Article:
The James Webb Space Telescope (JWST) has made an astonishing discovery, detecting the most distant active supermassive black hole ever seen. Named CEERS 1019, the galaxy housing this ancient black hole emerged just 570 million years after the Big Bang. What makes this discovery even more remarkable is the black hole's relatively small size, weighing in at just 9 million solar masses, unlike most supermassive black holes in the early universe that exceed 1 billion solar masses.
This finding poses a significant challenge to current theories about the formation of black holes in the early universe. According to the Space Telescope Science Institute, managing JWST's science operations, it is still difficult to explain how this black hole formed so soon after the universe's birth. While astronomers have long suspected the existence of lower-mass black holes in the early universe, this observation provides the first detailed evidence of their presence.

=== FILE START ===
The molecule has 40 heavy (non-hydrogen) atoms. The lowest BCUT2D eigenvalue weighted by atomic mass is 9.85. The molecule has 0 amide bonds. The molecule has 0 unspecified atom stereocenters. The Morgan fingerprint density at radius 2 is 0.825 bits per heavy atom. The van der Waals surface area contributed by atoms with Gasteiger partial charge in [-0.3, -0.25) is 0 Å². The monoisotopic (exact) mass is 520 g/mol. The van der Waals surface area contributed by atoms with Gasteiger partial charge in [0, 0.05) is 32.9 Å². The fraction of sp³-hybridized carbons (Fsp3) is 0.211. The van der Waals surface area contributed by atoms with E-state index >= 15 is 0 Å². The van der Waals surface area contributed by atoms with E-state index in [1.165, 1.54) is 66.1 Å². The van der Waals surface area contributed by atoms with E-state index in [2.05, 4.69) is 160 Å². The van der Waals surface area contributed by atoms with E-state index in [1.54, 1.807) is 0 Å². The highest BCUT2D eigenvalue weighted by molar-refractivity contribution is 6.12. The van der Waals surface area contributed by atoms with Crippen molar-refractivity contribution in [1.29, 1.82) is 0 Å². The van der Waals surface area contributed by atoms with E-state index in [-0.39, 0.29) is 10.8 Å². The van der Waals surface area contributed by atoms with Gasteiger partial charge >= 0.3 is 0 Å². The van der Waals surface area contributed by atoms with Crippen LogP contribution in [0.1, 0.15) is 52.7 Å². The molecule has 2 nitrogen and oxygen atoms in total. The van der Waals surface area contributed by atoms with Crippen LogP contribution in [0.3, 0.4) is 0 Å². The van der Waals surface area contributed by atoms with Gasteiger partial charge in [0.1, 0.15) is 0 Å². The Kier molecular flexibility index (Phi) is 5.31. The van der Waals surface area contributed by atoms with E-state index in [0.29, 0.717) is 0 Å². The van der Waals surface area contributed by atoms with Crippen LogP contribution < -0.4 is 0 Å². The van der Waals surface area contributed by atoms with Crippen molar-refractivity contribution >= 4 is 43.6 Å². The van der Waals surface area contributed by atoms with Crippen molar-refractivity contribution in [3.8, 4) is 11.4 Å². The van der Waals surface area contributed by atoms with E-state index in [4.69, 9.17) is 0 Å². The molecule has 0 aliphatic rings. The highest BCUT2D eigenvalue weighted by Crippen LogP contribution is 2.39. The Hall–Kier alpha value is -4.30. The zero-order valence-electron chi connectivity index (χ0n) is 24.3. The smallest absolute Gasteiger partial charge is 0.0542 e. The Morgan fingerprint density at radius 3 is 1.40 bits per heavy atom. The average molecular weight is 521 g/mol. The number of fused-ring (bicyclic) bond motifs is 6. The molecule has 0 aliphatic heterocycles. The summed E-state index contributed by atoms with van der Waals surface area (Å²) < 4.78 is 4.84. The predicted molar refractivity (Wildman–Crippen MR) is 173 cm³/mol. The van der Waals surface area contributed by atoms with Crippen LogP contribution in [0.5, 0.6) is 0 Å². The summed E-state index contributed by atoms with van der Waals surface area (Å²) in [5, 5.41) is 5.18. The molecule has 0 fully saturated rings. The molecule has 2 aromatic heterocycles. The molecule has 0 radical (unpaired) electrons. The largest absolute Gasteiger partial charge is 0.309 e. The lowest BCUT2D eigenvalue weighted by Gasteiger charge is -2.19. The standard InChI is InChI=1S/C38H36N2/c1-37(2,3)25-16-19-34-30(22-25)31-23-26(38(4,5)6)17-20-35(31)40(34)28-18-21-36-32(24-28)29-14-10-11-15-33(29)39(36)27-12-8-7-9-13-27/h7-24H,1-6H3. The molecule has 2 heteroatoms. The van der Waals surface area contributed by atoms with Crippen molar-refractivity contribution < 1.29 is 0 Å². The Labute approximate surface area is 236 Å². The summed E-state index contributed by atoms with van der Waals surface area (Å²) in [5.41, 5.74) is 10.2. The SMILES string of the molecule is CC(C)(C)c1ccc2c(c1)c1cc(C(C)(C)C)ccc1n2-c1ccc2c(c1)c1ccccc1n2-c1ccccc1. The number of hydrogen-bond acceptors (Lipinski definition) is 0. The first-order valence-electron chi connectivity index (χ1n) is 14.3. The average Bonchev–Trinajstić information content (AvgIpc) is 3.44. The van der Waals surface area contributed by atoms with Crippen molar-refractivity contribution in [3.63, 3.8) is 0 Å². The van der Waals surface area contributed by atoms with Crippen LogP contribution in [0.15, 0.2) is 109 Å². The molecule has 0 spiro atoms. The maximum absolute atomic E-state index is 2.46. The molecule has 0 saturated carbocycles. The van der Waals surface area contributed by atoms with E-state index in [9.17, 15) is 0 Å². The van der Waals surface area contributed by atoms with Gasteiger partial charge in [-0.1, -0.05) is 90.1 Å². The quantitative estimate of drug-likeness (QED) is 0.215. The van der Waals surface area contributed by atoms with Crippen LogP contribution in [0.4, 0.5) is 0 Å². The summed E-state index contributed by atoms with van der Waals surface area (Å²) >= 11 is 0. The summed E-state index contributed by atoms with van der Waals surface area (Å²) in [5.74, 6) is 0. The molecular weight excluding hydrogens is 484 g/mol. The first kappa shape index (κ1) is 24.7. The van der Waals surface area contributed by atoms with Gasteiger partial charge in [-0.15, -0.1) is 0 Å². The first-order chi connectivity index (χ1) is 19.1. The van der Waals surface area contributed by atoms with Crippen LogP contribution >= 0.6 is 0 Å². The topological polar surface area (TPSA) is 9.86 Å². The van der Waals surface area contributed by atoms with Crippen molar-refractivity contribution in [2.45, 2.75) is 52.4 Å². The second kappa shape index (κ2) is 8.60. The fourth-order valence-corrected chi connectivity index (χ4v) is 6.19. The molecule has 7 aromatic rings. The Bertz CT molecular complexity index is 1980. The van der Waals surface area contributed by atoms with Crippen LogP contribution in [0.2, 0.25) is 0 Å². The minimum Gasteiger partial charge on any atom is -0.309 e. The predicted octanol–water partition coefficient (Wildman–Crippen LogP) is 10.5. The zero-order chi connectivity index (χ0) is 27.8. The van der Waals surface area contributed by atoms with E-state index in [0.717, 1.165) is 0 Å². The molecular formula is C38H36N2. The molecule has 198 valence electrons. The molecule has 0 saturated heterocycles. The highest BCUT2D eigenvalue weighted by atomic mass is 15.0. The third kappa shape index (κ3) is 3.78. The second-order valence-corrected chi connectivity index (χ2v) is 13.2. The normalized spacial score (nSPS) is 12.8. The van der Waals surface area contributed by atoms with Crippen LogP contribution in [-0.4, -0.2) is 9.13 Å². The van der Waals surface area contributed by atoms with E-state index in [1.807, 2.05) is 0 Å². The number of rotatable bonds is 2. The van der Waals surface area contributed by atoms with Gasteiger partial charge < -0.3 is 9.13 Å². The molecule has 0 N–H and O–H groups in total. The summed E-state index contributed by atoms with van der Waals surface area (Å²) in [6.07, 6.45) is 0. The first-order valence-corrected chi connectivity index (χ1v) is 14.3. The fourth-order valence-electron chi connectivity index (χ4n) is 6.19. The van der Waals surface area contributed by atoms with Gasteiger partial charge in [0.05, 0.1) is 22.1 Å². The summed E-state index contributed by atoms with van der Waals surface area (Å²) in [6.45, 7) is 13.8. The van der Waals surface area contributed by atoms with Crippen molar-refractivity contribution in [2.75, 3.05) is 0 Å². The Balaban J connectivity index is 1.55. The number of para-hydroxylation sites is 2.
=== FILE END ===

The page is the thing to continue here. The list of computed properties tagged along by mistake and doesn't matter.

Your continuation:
The JWST's data on CEERS 1019 and two other "lightweight" black holes, CEERS 2782 and CEERS 746, could revolutionize our understanding of cosmic history, revealing insights into how stars and galaxies formed and evolved.